By Greg Hammond, J.D.
The CEO and co-founder of Uber Technologies, Inc.—the producer of a smartphone application that matches riders with drivers—continues to face class action claims that he orchestrated and facilitated an illegal price fixing conspiracy. The federal district court in New York City denied the CEO’s motion to dismiss, finding that the consumer-plaintiff adequately alleged both a horizontal and vertical price fixing conspiracy (Meyer v. Kalanick, March 31, 2016, Rakoff, J.).
The consumer claimed that Uber CEO and co-founder Travis Kalanick violated the Sherman Act and New York Donnelly Act by conspiring with Uber drivers to use a pricing algorithm to set the prices charged to Uber riders, thereby restricting price competition among drivers to the detriment of riders. Kalanick moved to dismiss.
Horizontal conspiracy. The court first determined that the consumer adequately alleged a horizontal conspiracy—that Uber drivers agree to participate in a conspiracy among themselves when they assent to the terms of Uber’s written agreement and accept riders using the Uber App. In particular, the court found that: (1) the consumer plausibly alleged a conspiracy in which drivers sign up for Uber with the understanding that other drivers have agreed to the same pricing algorithm and that agreements with Uber would be against their own interest were they acting independently; (2) drivers’ ability to benefit from reduced price competition with other drivers by agreeing to Uber’s driver terms plausibly constitutes a “common motive to conspire”; and (3) the fact that drivers may also seek to benefit from other services that Uber provides, such as connecting riders to drivers and processing payment, is not to the contrary. In addition, the court found that the horizontal conspiracy claims are bolstered by allegations that Uber organizes events for drivers to get together and that Kalanick agreed to raise fares following drivers’ efforts to negotiate higher rates in September 2014.
Vertical conspiracy. The consumer also adequately alleged a vertical conspiracy, the court concluded. In particular, the consumer claimed that: (1) all of the independent drivers have agreed to charge the fares set by Uber’s pricing algorithm and that Kalanick designed this business model; (2) the unlawful arrangement consists of a series of agreements between Kalanick and each of the Uber drivers, as well as a conscious commitment among the Uber drivers to the common scheme of adopting the Uber pricing algorithm; (3) Kalanick is per se liable as organizer of the conspiracy and as an occasional Uber driver; and (4) in the alternative, Kalanick is liable under Section 1 of the Sherman Act under a “quick look” or “rule of reason” analysis.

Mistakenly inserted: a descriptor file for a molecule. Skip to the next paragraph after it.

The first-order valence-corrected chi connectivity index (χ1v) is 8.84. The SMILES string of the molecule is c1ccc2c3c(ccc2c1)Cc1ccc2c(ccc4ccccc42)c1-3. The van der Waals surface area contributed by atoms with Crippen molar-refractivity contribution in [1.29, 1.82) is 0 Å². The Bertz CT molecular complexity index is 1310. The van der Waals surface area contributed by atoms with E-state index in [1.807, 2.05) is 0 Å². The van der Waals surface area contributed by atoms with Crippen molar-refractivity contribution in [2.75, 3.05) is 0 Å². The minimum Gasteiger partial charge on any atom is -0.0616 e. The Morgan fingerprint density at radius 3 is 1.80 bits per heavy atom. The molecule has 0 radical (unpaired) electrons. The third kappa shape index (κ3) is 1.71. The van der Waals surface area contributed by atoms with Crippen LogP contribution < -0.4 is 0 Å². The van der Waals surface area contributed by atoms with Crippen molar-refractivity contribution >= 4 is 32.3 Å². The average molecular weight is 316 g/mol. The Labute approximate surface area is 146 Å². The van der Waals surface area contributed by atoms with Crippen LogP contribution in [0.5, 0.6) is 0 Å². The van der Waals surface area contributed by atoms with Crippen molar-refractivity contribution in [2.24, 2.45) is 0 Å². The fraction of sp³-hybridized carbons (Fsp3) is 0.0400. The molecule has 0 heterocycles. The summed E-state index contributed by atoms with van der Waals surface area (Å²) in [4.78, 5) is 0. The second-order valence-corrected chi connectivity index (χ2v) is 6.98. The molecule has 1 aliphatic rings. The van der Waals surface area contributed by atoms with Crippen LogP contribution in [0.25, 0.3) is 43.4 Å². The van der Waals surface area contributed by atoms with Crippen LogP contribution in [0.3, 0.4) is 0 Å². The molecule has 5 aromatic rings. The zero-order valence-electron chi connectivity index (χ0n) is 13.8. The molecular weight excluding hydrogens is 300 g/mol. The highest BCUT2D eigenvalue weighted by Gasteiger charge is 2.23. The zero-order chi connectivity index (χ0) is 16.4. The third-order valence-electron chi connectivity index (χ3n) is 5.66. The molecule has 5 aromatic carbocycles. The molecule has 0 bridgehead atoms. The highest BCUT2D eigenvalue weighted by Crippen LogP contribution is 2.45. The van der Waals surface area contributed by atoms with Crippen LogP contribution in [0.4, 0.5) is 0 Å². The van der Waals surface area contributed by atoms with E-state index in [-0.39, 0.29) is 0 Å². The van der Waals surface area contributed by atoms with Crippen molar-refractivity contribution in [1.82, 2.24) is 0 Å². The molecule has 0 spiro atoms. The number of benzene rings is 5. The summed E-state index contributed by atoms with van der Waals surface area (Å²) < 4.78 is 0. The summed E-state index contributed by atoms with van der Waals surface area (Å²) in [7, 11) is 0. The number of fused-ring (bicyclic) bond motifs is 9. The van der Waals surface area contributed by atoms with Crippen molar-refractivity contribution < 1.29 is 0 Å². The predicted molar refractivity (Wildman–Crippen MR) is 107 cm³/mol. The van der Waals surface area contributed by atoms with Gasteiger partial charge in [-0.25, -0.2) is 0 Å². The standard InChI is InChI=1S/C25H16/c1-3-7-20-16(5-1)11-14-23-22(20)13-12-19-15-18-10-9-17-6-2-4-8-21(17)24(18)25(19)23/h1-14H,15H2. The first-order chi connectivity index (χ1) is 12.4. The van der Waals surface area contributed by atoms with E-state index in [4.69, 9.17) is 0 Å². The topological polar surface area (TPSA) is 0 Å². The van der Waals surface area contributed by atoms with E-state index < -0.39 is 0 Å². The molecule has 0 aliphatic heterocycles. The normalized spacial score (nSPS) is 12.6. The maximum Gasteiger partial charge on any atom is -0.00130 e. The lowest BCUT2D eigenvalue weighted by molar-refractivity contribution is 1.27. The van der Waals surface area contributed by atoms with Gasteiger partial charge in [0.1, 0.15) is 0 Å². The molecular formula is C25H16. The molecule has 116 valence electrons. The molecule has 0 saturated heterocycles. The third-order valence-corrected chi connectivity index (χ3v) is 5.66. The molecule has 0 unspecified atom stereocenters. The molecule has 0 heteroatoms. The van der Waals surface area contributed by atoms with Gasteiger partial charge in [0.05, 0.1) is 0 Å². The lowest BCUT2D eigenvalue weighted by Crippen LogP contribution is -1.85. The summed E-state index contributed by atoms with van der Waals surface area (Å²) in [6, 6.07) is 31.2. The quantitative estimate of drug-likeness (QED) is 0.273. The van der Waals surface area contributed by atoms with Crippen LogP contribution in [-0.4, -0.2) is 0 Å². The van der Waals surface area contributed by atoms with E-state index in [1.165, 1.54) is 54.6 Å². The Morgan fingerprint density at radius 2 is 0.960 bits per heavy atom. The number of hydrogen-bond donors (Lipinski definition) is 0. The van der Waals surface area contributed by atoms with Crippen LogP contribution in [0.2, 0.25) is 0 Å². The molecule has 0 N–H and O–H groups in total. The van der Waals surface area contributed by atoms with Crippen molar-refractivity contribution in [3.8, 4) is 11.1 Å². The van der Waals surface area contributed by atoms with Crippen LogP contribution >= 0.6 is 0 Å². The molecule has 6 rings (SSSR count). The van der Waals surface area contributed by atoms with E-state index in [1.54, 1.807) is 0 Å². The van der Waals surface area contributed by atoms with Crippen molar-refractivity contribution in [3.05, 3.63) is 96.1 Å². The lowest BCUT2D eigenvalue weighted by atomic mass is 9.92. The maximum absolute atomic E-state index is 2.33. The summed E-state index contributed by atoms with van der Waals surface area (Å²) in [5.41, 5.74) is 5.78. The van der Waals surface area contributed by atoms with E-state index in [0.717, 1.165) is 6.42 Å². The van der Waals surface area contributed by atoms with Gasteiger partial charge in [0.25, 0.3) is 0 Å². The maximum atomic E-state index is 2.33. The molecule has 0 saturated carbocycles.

The court also found that the consumer adequately pleaded a plausible relevant market—the “mobile app-generated ride-share service market”—and adverse effects in the relevant market. In particular, the consumer alleged that Uber has an approximately 80 percent market share in the United States; that the company’s chief competitor—Lyft—has nearly a 20 percent market share; and that a third competitor left the market at the end of 2015. In addition, the consumer claimed that traditional taxi service and traditional cars for hire are not reasonable substitutes for Uber. To demonstrate adverse effects, the consumer claimed that Kalanick’s actions have further restrained competition by decreasing output; Uber’s market position has already helped force a competitor out of the marketplace; and Uber’s dominant position and considerable name recognition has also made it difficult for potential competitors to enter the marketplace.
The court consequently denied Kalanick’s motion to dismiss the Sherman Act claim and—for the same reasons—the New York Donnelly Act claim.
The case is No. 15 Civ. 9796.
Attorneys: Brian Marc Feldman (Harter, Secrest & Emery, LLP) for Spencer Meyer. Peter M. Skinner (Boies, Schiller & Flexner LLP) for Travis Kalanick.
MainStory: TopStory Antitrust NewYorkNews
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